The woman who was given a mismatched heart in a transplant operation at Queen Mary Hospital is now conscious and in a stable condition.
There are no signs yet that her body is rejecting the new organ, which is of a different blood type to her own. It is not known if she has been told about the blunder.
The surgical team at the Pok Fu Lam public hospital failed to realise they were implanting a heart from a donor with rare type AB blood into a patient with type A blood until the surgeon had removed her heart and was attaching the new organ.
The 58-year-old patient, who had the transplant on Tuesday, is now undergoing plasma exchange therapy and receiving immunosuppressant drugs.
The chief executive for hospitals in west Hong Kong, Dr Luk Che-chung visited the patient in the intensive care unit yesterday morning and said she was able to nod to him.
Rejection can occur in any transplant surgery as the body treats the new organ as a foreign object, but the chances of rejection are much higher with an organ of incompatible blood type.
Cardiologist Dr Duncan Ho Hung-kwong said because the case was so unusual, there was little knowledge of the patient's chances of survival. In normal circumstances, he added, "if there is no rejection in the first week, the chances of rejection would be lower after that and the survival chance will be higher".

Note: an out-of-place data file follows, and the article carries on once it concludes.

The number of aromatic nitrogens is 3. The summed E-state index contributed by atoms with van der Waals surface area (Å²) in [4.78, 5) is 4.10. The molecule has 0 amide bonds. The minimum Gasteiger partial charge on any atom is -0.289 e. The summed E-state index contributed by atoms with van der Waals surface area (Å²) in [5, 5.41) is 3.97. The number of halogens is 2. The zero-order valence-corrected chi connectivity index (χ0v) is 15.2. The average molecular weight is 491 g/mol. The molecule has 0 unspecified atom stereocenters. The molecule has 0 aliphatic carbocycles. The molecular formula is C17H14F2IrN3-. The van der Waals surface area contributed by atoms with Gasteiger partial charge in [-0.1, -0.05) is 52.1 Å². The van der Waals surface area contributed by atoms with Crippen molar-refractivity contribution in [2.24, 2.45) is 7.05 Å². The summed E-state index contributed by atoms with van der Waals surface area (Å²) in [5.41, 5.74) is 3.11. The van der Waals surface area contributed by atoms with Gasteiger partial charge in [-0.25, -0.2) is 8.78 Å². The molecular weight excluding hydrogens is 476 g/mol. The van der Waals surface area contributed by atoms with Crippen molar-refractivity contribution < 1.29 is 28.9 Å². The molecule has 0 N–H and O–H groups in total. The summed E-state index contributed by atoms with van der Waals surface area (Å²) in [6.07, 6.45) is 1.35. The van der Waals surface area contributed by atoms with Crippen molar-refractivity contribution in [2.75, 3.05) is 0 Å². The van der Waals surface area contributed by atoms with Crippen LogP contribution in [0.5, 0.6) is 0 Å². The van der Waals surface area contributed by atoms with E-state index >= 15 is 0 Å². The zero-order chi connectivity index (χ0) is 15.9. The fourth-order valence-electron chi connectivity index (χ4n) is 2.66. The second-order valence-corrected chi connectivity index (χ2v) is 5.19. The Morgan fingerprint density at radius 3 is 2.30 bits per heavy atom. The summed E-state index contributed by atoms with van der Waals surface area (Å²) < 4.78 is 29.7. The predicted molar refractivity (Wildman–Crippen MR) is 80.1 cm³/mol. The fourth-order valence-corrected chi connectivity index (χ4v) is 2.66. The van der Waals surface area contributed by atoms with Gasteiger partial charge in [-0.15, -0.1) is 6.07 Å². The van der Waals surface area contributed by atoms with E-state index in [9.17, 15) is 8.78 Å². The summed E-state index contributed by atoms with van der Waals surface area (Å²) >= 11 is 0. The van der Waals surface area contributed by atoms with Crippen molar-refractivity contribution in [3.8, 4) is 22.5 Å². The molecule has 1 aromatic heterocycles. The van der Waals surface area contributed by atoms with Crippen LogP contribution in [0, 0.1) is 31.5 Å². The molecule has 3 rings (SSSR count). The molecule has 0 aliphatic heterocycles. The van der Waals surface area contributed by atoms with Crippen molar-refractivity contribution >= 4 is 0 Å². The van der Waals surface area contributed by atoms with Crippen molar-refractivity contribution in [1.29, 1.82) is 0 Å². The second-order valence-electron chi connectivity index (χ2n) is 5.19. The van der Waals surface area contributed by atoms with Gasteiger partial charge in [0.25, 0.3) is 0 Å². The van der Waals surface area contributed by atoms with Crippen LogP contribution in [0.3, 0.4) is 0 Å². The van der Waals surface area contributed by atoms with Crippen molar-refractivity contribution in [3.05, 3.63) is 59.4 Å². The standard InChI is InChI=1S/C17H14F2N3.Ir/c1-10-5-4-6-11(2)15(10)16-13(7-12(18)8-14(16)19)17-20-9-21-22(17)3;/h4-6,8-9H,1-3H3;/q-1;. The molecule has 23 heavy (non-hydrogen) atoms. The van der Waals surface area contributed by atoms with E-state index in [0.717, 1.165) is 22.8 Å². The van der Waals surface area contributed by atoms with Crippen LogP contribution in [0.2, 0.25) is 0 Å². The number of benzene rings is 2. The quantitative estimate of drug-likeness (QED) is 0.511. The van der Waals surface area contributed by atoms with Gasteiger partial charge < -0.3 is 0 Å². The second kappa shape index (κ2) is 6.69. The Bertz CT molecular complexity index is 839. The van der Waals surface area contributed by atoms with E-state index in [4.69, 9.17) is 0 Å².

The blood plasma exchange, or plasmapheresis, is to wash away any antibodies produced by the body fighting the new heart. The drugs suppress white blood cells that also react against the new heart, he explained.
Whether the patient undergoes a new transplant would depend on how well the new heart is accepted and the availability of another donor heart, he said.
Last year, 17 hearts were donated and transplanted in Hong Kong, the highest number since the surgery was made available in the city about 20 years ago, said Luk. Seventeen patients were waiting for a heart transplant as of the end of last year.
Both the donor and recipient's blood type records were accurate and an investigation has been launched into how the mismatch occurred.
"Checking the blood type information is basic; it's like asking for the patient's name to make sure it's the right patient before consultation or surgery," Luk said yesterday.
He said using a computerised system would improve accuracy. The Hospital Authority's central committee on transplant services said it would continue to study ways to improve its data-matching system.
Two AB blood type patients were first identified as potential recipients for the heart, but they were in good condition at home after having artificial hearts implanted.
The donor had high blood pressure and a relatively enlarged heart - factors that brought the 58-year-old woman into focus as she might not have lived more than a week without a transplant.
The patient's family had not sought compensation so far, Luk said, but if they did, an insurance firm would handle the matter.
In a press conference on Wednesday, he apologised to the patient and the families involved and admitted that the incident was a result of human error.
Doctors involved in the surgery said they could not explain why they did not realise the mistake at the time.